• A more-circumspect route, on the other hand, might involve a student working their way up the left-hand side of the Board, answering questions worth 2, 2, 6, 6, 10 and, finally, 20 marks.
  • 3. Once a student completes the question at the Peak they have finished. A possible variation here, however, is that having ascended Homework Mountain you can require them to safely descend by a different route to the one they took to the top.

    I’ve included an example Homework Mountain Board with questions covering Families and Households. I’ve left this in PowerPoint format for easy editing if you prefer to set your own homework questions. It also makes it fairly easy to refresh the Board with different questions when you move-on to a different Module.

    Gamified Homework: Climb Every Mountain

    Tuesday, September 29th, 2020

    This second example of gamification takes a slightly different and less organisationally-complex approach to setting homework than its Earn-to-Learn predecessor.

    Click to download Game Board
    Families and Households game board

    It does this by adopting the mechanics of a game board: all students start at the same point and work their way to the top (or end-point) by traversing different levels. In this particular example I’ve created three levels, but there’s no reason why you can’t extend this to add more levels if required.

    To understand how the gamified design works, have a look at the PowerPoint Board file:

    1. The first level of the Board contains a set of relatively low-mark questions. Students can select as many as they like to complete for homework, with the objective being to “escape the level” by matching or exceeding a pre-specified “level mark”. In the example I’ve provided students need to score 15+ marks to go to the next level but this can, of course, be adjusted to whatever score you like.

    A student could, for example, select a couple of higher mark questions (10 and 6) to complete. If they score full-marks they complete the level. If, on the other hand, they score 12 marks they would need to complete further homework questions in order to successfully complete the level.

    2. Once a student has achieved the requirements for level 3 they have completed that set of homework tasks. If you want to extended individual students further you can, if you wish, set “advanced levels” for them to complete.

    I’ve provided the “Families and Households” question Board as a PowerPoint file to make it easy for you to tweak and edit it to suit your own particular course.

    Variations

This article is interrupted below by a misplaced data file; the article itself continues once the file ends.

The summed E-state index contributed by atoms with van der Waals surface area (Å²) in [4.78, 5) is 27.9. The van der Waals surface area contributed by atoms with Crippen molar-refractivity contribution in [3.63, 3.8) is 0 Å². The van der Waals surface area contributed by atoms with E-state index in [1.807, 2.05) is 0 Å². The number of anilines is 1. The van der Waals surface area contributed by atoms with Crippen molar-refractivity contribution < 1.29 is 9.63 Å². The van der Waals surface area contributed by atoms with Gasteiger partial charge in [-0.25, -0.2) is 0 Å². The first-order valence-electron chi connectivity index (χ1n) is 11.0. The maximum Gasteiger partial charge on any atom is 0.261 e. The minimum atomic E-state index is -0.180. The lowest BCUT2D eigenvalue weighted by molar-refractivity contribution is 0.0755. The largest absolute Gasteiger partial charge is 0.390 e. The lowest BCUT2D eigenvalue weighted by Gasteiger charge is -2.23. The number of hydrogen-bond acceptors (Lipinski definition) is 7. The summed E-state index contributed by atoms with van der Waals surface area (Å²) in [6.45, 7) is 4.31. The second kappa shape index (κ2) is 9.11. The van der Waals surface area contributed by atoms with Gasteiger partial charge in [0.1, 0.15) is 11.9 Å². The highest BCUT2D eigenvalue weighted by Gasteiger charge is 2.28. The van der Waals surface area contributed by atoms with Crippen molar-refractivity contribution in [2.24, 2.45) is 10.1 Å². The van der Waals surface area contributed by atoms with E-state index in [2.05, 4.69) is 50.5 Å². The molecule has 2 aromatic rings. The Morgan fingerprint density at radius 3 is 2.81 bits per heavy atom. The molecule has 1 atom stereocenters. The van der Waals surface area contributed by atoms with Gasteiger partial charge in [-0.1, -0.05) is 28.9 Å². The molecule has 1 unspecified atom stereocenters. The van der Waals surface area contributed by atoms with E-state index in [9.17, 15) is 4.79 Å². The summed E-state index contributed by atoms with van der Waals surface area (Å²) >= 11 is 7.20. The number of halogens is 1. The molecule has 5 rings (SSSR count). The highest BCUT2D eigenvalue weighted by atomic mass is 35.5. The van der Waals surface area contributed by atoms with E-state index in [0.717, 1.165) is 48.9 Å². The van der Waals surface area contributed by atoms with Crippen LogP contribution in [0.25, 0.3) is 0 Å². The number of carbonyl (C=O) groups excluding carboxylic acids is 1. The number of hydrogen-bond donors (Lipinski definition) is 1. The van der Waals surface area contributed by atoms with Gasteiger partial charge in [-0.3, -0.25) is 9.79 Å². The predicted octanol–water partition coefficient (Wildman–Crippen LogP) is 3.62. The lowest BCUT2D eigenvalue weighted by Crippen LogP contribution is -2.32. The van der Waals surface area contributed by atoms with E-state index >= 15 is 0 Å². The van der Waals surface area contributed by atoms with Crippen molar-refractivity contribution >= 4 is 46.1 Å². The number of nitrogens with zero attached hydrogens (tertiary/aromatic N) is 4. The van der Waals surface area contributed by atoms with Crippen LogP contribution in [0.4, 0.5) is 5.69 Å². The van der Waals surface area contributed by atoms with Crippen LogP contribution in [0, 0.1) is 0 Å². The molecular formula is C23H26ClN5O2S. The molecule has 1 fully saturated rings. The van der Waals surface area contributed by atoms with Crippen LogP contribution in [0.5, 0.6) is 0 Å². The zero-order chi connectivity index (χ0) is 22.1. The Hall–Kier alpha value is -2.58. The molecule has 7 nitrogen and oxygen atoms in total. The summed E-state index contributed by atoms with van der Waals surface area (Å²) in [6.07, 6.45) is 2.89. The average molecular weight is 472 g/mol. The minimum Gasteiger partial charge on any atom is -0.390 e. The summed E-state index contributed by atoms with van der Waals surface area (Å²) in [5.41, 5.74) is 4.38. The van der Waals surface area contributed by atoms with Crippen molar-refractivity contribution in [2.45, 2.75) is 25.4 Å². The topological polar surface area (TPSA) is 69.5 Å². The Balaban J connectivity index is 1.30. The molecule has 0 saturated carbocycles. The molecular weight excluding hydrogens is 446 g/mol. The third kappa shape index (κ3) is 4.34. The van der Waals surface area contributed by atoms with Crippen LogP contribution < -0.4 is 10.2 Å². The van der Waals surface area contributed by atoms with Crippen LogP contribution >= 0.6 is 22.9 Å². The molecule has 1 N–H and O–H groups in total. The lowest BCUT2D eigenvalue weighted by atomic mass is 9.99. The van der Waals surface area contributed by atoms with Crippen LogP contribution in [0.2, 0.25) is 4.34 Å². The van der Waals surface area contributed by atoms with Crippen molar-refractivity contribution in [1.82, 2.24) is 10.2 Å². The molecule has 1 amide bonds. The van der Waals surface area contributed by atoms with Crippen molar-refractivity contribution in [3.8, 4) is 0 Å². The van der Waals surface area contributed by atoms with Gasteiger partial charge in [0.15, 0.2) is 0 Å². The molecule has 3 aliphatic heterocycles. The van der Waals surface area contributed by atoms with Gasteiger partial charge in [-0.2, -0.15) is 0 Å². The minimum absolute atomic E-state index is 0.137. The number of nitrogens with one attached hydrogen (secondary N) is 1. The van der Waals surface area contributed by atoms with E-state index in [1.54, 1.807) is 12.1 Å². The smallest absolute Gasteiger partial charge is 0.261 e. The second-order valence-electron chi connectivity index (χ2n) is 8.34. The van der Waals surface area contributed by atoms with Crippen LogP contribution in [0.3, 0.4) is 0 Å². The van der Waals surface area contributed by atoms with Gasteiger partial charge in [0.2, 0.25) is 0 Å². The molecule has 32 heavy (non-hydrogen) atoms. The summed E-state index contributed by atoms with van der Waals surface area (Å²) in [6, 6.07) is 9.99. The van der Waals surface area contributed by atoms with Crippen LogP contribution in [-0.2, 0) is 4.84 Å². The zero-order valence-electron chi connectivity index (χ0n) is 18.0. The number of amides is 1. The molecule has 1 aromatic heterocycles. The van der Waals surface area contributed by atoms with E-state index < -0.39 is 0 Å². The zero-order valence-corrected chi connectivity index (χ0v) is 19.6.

Click to download blank game board.
    Blank Game Board

    A variation you may want to consider is that instead of putting homework questions directly on the Board you simply indicate the marks available for each “question square”, as in this blank game board.

    When a student chooses, say, a 10-mark question you can give them a prepared question that corresponds to the mark box they’ve chosen. Alternatively, as with Earn-to-Learn, you could have a prepared list of 2 / 6 / 10 mark questions and students can select the ones they want to do from the list.

    This variation means that you don’t have to physically add questions to the game board, which makes it easy to reuse for other topics. All you may need to do is adjust the marks for each question box, depending on the topic being covered.

    Gamified Homework: Earn to Learn

    Monday, September 28th, 2020

    Although the basic idea behind Takeaway Homework is perfectly serviceable, teachers at Community College and A-level are more-likely to want to use homework as a way of getting students to practice exam-style questions.

    It is, of course, possible to tweak the Takeaway system to, say, require students to complete a single homework task each week, as with this example Takeaway Menu for crime and deviance (there’s also a blank template if you want to create your own questions) that starts with something relatively simple (“Mild”) and builds towards something more-difficult (“Extra Hot”). This is useful if you want to:

  • ease students into exam-type questions, starting small and easy and gradually increasing in length and difficulty.
  • encourage students to practice a variety of different types of exam question.
  • An alternative here, however, is to take this basic idea a step further by introducing an element of gamification (game-like) into the equation. This involves using some of the mechanics of games – rewards, progression towards a specified goal, individual and group competitiveness and the like – to spice things up a little.

    Read On For Instructions about “Earn to Learn”

    Takeaway Homework Menus: The Basics

    Monday, September 21st, 2020

    Takeaway Homework Menus are based on an original idea by “Twitter phenomenon and outstanding teacher” Ross Morrison McGill (100 Ideas for Secondary Teachers) – webmaster of the inspirational Teacher Toolkit site – and if you’re not familiar with the idea, the basic premise is a simple one:

    Starters and Mains…

    Instead of giving all your students a single “Homework Task” (an essay, a set of questions or whatever is appropriate to the course you’re teaching) you give them a menu of possible choices from which they can choose the homework they want to do.

    This could be as simple as a choice of doing one from a selection of 5 or 6 different essays or, as in the majority of Takeaway Homework Menus, students are required to select from different types of task. This usually involves the Menu being: